Saturday, June 18, 2011

From the vault - Smith & Wesson Model 1950 .45 Target

The aptly named Smith & Wesson 1950 .45 Target Model was chambered in .45 ACP (with a small number produced in .45 Colt) and with its 6-½ inch barrel, Patridge front and adjustable back sights it was well suited to the task. But it seemed shooters preferred a heavier barrel gun for target or competition use. S&W would give them what they wanted with the Model 1955 (later Model 25), which was basically the same design but with a heavy contour barrel. Although the 1950 .45 Target would stay in production (as the Model 26) until 1961 sales were never spectacular with only 2768 reportedly made in the eleven year run.

I purchased this Model 1950 "Pre 26" in early 2000. Having left the factory in 1955 it had just turned 45 years old and by that time this fine old revolver had been modified just as you see it. Reportedly it had belonged to a competition shooter in Florida and the gun's alterations would seem to support that. The modifications included action work, oversized grips and the removing of the standard back sight and replacing it with an optical one. This sight is an illuminated (no batteries needed) cross hair type produced by Thompson Center and together with the action work makes this gun exceptionally accurate. This revolver is more than capable of cutting one-hole groups all day long. The double action trigger pull is lighter than stock but it was really intended to be fired single action and that has been brought down to a very light 2 ¼ pounds. With the crisp trigger, heavy frame, hand filling grips and long barrel it is a true pleasure to shoot.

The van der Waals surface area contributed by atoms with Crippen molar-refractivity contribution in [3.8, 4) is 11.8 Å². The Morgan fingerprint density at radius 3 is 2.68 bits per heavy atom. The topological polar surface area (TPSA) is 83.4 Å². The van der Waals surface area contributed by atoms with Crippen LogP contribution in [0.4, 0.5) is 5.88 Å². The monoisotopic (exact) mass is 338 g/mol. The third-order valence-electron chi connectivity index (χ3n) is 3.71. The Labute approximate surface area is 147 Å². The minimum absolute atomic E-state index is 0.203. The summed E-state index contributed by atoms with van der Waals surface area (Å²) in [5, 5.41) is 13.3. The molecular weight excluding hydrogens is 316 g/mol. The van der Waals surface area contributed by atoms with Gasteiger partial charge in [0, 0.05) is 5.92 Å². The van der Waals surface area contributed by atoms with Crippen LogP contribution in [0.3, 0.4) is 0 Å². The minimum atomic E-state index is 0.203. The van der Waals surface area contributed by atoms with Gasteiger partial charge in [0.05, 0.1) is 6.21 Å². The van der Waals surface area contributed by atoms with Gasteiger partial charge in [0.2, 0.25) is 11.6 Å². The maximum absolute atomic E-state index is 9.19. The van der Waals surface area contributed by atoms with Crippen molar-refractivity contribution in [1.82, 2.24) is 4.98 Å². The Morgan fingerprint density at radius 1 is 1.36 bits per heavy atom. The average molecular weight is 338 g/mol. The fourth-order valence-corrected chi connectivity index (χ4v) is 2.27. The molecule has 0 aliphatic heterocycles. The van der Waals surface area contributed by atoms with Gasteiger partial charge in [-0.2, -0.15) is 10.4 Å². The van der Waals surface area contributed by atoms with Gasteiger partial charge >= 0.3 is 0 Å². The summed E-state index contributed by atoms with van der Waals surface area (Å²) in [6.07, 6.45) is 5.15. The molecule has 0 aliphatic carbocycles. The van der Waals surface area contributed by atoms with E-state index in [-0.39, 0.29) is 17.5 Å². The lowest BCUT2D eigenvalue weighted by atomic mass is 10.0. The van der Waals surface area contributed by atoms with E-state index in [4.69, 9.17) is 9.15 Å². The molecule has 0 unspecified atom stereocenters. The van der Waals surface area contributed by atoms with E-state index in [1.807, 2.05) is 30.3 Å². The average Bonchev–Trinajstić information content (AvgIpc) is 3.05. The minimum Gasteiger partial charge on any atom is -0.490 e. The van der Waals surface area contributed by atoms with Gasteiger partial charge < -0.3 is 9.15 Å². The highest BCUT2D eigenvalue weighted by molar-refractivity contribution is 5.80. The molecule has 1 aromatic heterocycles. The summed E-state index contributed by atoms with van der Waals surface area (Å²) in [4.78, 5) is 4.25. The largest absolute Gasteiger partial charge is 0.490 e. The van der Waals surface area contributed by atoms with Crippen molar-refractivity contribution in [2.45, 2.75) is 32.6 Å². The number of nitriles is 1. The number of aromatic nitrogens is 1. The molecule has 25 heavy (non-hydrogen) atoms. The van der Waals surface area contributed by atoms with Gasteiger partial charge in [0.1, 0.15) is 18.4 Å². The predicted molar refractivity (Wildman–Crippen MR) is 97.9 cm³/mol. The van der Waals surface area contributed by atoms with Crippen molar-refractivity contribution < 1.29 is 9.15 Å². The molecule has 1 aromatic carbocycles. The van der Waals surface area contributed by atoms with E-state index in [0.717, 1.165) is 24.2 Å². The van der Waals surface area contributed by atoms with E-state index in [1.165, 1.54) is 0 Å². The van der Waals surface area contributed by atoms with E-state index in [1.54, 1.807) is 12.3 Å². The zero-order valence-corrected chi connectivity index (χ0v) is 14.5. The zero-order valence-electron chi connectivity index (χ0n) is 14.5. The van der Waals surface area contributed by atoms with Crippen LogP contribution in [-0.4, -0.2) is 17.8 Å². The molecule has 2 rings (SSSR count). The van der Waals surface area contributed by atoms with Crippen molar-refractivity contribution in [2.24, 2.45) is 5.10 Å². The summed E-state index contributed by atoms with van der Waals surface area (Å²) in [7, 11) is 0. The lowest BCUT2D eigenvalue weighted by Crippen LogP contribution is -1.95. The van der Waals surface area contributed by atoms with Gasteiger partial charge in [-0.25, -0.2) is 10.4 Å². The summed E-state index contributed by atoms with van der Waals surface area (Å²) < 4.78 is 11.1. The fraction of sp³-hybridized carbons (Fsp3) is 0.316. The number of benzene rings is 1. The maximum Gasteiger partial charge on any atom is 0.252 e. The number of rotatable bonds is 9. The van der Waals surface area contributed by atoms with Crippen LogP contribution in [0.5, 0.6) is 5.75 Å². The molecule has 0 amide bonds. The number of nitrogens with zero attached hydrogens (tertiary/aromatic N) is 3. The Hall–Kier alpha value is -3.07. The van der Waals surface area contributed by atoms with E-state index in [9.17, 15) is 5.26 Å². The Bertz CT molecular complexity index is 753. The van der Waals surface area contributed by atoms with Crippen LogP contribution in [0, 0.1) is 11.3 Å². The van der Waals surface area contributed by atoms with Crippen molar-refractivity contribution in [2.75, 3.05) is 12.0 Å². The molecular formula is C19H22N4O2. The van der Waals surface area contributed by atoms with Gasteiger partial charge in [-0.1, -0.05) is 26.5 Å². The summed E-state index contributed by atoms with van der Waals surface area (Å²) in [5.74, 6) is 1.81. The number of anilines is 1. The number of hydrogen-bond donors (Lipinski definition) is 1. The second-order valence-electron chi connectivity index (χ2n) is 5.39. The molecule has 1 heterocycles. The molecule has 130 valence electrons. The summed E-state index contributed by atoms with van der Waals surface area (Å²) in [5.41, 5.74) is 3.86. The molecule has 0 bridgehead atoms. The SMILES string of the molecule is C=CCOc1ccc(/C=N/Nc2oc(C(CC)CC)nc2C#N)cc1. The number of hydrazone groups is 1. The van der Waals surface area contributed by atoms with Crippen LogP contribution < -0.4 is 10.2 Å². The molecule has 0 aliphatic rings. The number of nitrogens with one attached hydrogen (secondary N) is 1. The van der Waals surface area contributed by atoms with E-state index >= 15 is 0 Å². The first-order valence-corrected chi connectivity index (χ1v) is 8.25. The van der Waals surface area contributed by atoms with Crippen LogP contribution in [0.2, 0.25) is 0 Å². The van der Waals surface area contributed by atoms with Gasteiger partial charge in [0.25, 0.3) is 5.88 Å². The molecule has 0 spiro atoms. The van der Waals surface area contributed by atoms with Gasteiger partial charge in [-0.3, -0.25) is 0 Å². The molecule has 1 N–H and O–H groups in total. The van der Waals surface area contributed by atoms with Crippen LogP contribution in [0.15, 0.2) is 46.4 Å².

I didn't own this very long the first time before stupidly selling it to my brother, a decision I regretted for quite a while. After several years of my relentless pestering he eventually sold it back and now it has become part of my "permanent" collection. I don't normally name my guns but if I did I think this would be something like "The Smith & Wesson Model 1950 Buck Rogers Commemorative Edition." It just looks like it belongs in one of those Buck Rogers or Flash Gordon serials, or maybe if they brought back Firefly to TV. If they did that I would gladly loan them this revolver for the duration, free of charge...

Information from the Standard Catalog of Smith & Wesson (3rd Edition) by Jim Supica & Richard Nahas

9 comments:

James A. Zachary Jr. said...

WOW! That is one awesome looking revolver! Color me full of envy!

Owen T said...

That is the coolest revolver I have ever seen!

Jason said...

Zack beat me to it - WOW!!!

Guffaw in AZ said...

WOW
cool

BP said...

I'll just repeat what is all ready written - WOW!

Bluer said...

Very nice!

Wilson said...

Thanks for all the compliments guys. I must admit that I bought this gun on its looks only. It could have shot sideways as far as I knew (or cared).

Tookie said...

It’s to bad someone had to modify that gun. That model is somewhat rare and if they had left it alone it would be worth a big chunk of money now.

Wilson said...

Actually not too bad. I’ve owned many collector quality guns over the years (including too many S&Ws to count) and can understand the allure of having one just like it left the factory all those years ago. But ultimately guns are tools and many old guns (including this one) were modified to be better at whatever task the owner needed done, and I can appreciate that too.